Kearney Missouri, a town of only 10,000 boasts three nice, old cemeteries.
The notorious outlaw Jessie James is buried (reburied and DNA verified) in Mt. Olivet Cemetery. If you’re into that kind of tombstone tourism, definitely check it out. Kearney’s not shy about claiming its fallen son. Visit his family farm nearby. There’s a Jesse James festival every summer and a gorgeous park in town named after him.
A few blocks from Mt. Olivet is, Fairview Cemetery.
Nobody famous or infamous buried here as far as I could tell. It’s still in town, but off the main drag. Mature trees and pastures border three sides. Nice spot.
Before you head out of town, stop for a great cuppa here at Mojo’s.
Muddy Forks Cemetery my favorite discovery near Kearney, is just 1.7 miles north of town on Hwy 33.
I just love the name! There aren’t any forks in the road here, muddy or otherwise, so I can’t tell you how it came to be called that.
It’s up on a hill, bordered on all sides by wire fences and pasture land, a great, quiet place to sit under a shady tree and watch the world go by. There are over 400 people buried here, one famous resident, Clellend Miller, was a member of the James gang. Otherwise it’s just regular folks.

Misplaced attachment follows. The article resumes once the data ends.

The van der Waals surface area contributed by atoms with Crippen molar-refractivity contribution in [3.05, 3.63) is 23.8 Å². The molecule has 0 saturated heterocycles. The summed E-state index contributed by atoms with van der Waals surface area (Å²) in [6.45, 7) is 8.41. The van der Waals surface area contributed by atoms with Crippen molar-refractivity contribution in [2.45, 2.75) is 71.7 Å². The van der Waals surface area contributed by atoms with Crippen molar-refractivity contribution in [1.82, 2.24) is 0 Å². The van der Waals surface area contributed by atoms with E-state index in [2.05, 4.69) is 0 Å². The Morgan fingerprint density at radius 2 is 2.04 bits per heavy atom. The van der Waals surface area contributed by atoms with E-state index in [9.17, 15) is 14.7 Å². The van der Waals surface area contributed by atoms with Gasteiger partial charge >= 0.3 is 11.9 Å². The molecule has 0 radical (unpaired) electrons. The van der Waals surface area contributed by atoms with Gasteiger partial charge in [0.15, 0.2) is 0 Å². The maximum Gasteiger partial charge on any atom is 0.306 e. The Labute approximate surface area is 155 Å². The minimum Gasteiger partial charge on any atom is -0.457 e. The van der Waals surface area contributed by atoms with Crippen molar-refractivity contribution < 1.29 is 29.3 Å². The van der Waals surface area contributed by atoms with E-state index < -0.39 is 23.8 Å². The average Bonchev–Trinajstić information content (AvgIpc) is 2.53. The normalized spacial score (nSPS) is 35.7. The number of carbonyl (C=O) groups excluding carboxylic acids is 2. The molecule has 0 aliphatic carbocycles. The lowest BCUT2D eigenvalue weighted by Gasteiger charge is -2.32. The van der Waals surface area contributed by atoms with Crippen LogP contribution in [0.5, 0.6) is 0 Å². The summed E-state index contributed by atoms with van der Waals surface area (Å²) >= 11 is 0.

I often wonder when I find these little cemeteries out in the middle of nowhere, who gets buried there nowadays. It’s a tiny place. They’d have to be kind of selective about newcomers or they’d over-run the pasture in no time.
4 thoughts on “A Threefer in Kearney, Missouri”
Muddyfork – love that name too!
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Love your article and pictures.
Fairview Cemetery has some relatives of notorious criminals: Jesse James’ daughter, Mary James Barr; Frank and Jesse’s sister, Fannie Quantrill Samuels Hall; Frank James’ son Robert James.
Fairview Cemetery in Kearney, Missouri does have some notable persons making positive contributions to society:
Henry C. “Ted” Waring, catcher in the minor leagues from 1907 to 1917. He managed the 1921 Independence Producers team that went 103-38.
Loma Hash, Distinguished Service Cross recipient for actions in World War II
Thanks for the information! It’s nice that there are at least a few people whose stories are still known in those cemeteries. Or known by the general public anyway. I love markers that have a poem or a picture, a phrase, that tells me something personal about the one being remembered. Even celebrity graves can be very nondescript. I didn’t notice the folks you mentioned. Thanks for pointing them out, and for following my blog!